Alas, I bring you yet another pick-up truck. But this time I can tell you where it is, if you ever want to visit it. It has been in a grassy field for all of the 31 years I’ve been in New Jersey, because Sweet Valley Farms on Route 202 in Ringoes, New Jersey, uses it as roadside advertising. I drive through there once in a while to get to the New Hope/Philadelphia area, so I decided to take a closer look a few years ago.
It is a 1970-71 Dodge 300 Power Wagon—not the “real” Power Wagon, whose 1968 model year was the final one sold in the United States. Instead, Dodge applied the Power Wagon name to all its four wheel drive pickups. The Power Wagon badging does not quite match the Dodge badge, but this appears to be a factory issue, based on photos of other 1970-71 Power Wagons.
When doing my online and book research, I realized I might have more questions than answers regarding this Red Monster. I didn’t feel comfortable opening the hood or doors. To my knowledge, it is not for sale, but still interesting to see.
The fender badges reveal a 300 series Power Wagon, not a 100 or 200. I finally realized why these pick-ups look like they’re stretched upward, compared to other run-of-the-mill Dodges. I noticed the extra steel plate between the front bumper and headlights, and that the front fenders are taller than on other Dodge pick-ups. This all appears to be for added ground clearance.
The Power Wagon name makes it clear this is a W300, with four wheel drive, not the rear wheel drive D300. It has a real step-side wooden bed floor that is rotting away which, I believe, is nine feet long from the factory. I suspect this truck had dual rear wheels at one time because of the placement of the brake drums. It is a 1970-71 because of the grille (introduced in 1970) and rectangular side marker lights.
This Sweptline style pick-up was made from 1961 until 1971. In 1961, these trucks were marketed as having passenger-car styling and handling and were linked in advertising to the Dart passenger car (as a Dart-ish pick-up) that was new in 1960.
I don’t know what engine or transmission this baby has; a typical W300 would likely have the base-level 318 cubic inch V8 with a simple two-barrel carburetor. The base transmission was a wide-spaced four-speed manual from Chrysler’s own New Process Gear, the NP435; buyers could opt for either a LoadFlite three-speed automatic, or a close-spaced NP445B manual (the three speed manual was not available on the 300 level). The engine was specially made for trucks, with many extra durability features; the only optional engine was a 383 cubic inch V8 with stump-pulling torque. Power steering and power brakes were both standard.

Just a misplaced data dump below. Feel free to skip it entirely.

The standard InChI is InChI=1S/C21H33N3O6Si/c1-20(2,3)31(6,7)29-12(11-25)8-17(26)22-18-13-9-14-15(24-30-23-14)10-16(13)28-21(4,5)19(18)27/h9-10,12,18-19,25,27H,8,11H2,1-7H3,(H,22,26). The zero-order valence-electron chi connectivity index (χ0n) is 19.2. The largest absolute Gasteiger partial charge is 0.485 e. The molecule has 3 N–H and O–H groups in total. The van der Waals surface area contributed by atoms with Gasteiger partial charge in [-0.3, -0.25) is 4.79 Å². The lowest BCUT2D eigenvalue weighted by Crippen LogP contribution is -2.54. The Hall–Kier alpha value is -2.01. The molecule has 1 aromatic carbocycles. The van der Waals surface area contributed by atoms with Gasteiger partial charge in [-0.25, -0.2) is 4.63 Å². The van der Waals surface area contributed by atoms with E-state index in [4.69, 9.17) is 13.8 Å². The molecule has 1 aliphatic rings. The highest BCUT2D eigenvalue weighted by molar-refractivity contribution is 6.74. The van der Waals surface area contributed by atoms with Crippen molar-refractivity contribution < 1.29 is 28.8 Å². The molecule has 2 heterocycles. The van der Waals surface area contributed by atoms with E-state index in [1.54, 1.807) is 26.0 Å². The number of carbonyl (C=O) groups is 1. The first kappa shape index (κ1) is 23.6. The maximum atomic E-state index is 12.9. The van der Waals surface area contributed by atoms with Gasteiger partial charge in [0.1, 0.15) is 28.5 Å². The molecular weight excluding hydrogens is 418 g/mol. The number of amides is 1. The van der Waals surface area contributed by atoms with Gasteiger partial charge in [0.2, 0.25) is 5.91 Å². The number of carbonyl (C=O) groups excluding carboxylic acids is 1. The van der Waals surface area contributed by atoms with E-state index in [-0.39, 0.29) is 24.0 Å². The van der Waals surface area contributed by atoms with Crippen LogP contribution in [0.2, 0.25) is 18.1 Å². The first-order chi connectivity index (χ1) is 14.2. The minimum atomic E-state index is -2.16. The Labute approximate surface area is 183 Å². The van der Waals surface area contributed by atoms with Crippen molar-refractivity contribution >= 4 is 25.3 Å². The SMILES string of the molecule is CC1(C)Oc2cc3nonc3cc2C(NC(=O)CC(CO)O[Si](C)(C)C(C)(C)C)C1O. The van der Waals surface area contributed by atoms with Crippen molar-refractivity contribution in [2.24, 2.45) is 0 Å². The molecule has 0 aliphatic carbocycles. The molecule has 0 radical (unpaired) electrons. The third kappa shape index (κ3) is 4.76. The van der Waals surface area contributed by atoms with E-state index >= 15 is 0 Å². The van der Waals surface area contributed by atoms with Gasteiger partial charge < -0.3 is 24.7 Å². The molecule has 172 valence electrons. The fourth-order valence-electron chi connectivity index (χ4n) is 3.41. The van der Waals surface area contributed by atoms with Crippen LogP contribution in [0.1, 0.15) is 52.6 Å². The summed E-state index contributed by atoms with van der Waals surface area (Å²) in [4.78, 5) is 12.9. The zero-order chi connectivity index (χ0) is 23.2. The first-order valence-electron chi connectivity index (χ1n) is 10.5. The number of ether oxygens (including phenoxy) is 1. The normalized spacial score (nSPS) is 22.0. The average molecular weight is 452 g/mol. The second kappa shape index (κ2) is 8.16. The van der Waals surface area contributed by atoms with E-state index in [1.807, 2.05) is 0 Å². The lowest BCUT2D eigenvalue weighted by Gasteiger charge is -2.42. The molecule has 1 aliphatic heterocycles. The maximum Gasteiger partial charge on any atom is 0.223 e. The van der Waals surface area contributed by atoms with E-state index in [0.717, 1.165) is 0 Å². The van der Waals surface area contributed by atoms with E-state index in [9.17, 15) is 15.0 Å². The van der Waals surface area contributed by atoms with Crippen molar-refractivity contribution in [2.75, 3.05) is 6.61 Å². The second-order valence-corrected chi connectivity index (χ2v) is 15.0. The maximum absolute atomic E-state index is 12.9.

Dodge made 65,200 trucks in the 3-to-5-ton GVWR class in 1970, and 68,500 in 1971. That was around a 17% market share. However, total W300 production was, according to the Standard Catalog, just 1,053 for the 1970 model year and just 783 for 1971.
If you want to take a pleasure drive through New Jersey farm country, you might come across this Red Monster. Maybe you’ll buy a plant or some veggies while you look it over…
All D300 and W300 during the Sweptline era have the extra panel under the grille, larger front fenders, and running boards under the cab, whether the truck was equipped with single or dual rear wheels. That was needed because the 300 had straight frame rails for easier aftermarket truck body mounting, as back then dually pickups were unheard of, and most one ton truck buyers added the body of their choice to the truck.
Since it has a nine-foot Utiline bed with the single wheels, it's probably a factory one-ton pickup, as a nine-foot Sweptline bed wasn't available, and a dual rear wheel would have been a factory cab and chassis. The rear axle was the same for single or dual rear wheels, so that would be the correct brake drum position on the rear, but a dual rear wheel truck would have different front hubs to account for the offset of the wheels used.
As for the engine, the base engine was the 225 slant 6, and I've seen quite a D and W300s with that engine [for that particular year, the brochure shows the slant six as standard for the 200 but not the 300]. Looked at through today's lenses, it would seem to make a crazily underpowered truck, but take my word for it, a 6 cylinder does just fine getting the payload a one ton can carry moving when you consider the 6.69:1 first gear ratio of the NP435 and the normal axle ratios were 4.88:1. By today's standards that would seem to make an ungodly slow truck, but considering the old bias ply tires and the roads of the day, that was good enough for a truck.
The usual transmission was the NP435, extra cost option was the A727 with heavy duty cooling, to my knowledge the NP445 didn't come out until 72. And I can't confirm but I've been told by a lot of people that the only cosmetic difference between a 70 and 71 is the grille. In 70 the grille shell was aluminum, in 71 it was steel, either painted or chrome.
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